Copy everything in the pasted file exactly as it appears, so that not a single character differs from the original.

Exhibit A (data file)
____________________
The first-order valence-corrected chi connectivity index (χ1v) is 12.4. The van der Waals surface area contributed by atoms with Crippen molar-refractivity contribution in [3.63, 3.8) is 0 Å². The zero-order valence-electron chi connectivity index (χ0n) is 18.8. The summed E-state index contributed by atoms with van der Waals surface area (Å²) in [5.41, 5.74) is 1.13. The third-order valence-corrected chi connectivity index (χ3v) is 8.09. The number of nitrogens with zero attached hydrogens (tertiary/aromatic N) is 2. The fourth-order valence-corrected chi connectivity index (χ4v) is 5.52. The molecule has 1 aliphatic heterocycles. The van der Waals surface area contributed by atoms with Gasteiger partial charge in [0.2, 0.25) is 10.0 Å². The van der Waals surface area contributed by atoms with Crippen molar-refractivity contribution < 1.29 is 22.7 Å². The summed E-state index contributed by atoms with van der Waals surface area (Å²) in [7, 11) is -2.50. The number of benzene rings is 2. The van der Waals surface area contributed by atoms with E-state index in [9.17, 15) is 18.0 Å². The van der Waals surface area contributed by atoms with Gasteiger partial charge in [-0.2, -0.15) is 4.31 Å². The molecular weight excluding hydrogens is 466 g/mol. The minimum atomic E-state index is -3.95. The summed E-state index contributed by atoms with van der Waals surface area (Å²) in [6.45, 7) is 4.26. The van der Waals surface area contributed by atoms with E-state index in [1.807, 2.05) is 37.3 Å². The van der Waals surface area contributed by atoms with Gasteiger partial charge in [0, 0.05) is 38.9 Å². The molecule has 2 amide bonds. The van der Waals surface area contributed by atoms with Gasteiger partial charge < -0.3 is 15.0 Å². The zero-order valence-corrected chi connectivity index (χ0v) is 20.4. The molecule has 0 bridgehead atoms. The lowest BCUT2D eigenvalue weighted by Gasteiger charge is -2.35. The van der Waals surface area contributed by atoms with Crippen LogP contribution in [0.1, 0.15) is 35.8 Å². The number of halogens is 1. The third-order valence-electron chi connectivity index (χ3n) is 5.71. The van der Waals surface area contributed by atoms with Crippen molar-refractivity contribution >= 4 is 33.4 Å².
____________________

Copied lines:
The first-order valence-corrected chi connectivity index (χ1v) is 12.4. The van der Waals surface area contributed by atoms with Crippen molar-refractivity contribution in [3.63, 3.8) is 0 Å². The zero-order valence-electron chi connectivity index (χ0n) is 18.8. The summed E-state index contributed by atoms with van der Waals surface area (Å²) in [5.41, 5.74) is 1.13. The third-order valence-corrected chi connectivity index (χ3v) is 8.09. The number of nitrogens with zero attached hydrogens (tertiary/aromatic N) is 2. The fourth-order valence-corrected chi connectivity index (χ4v) is 5.52. The molecule has 1 aliphatic heterocycles. The van der Waals surface area contributed by atoms with Gasteiger partial charge in [0.2, 0.25) is 10.0 Å². The van der Waals surface area contributed by atoms with Crippen molar-refractivity contribution < 1.29 is 22.7 Å². The summed E-state index contributed by atoms with van der Waals surface area (Å²) in [7, 11) is -2.50. The number of benzene rings is 2. The van der Waals surface area contributed by atoms with E-state index in [9.17, 15) is 18.0 Å². The van der Waals surface area contributed by atoms with Gasteiger partial charge in [-0.2, -0.15) is 4.31 Å². The molecular weight excluding hydrogens is 466 g/mol. The minimum atomic E-state index is -3.95. The summed E-state index contributed by atoms with van der Waals surface area (Å²) in [6.45, 7) is 4.26. The van der Waals surface area contributed by atoms with E-state index in [1.807, 2.05) is 37.3 Å². The van der Waals surface area contributed by atoms with Gasteiger partial charge in [0, 0.05) is 38.9 Å². The molecule has 2 amide bonds. The van der Waals surface area contributed by atoms with Gasteiger partial charge < -0.3 is 15.0 Å². The zero-order valence-corrected chi connectivity index (χ0v) is 20.4. The molecule has 0 bridgehead atoms. The lowest BCUT2D eigenvalue weighted by Gasteiger charge is -2.35. The van der Waals surface area contributed by atoms with Crippen LogP contribution in [0.1, 0.15) is 35.8 Å². The number of halogens is 1. The third-order valence-electron chi connectivity index (χ3n) is 5.71. The van der Waals surface area contributed by atoms with Crippen molar-refractivity contribution >= 4 is 33.4 Å².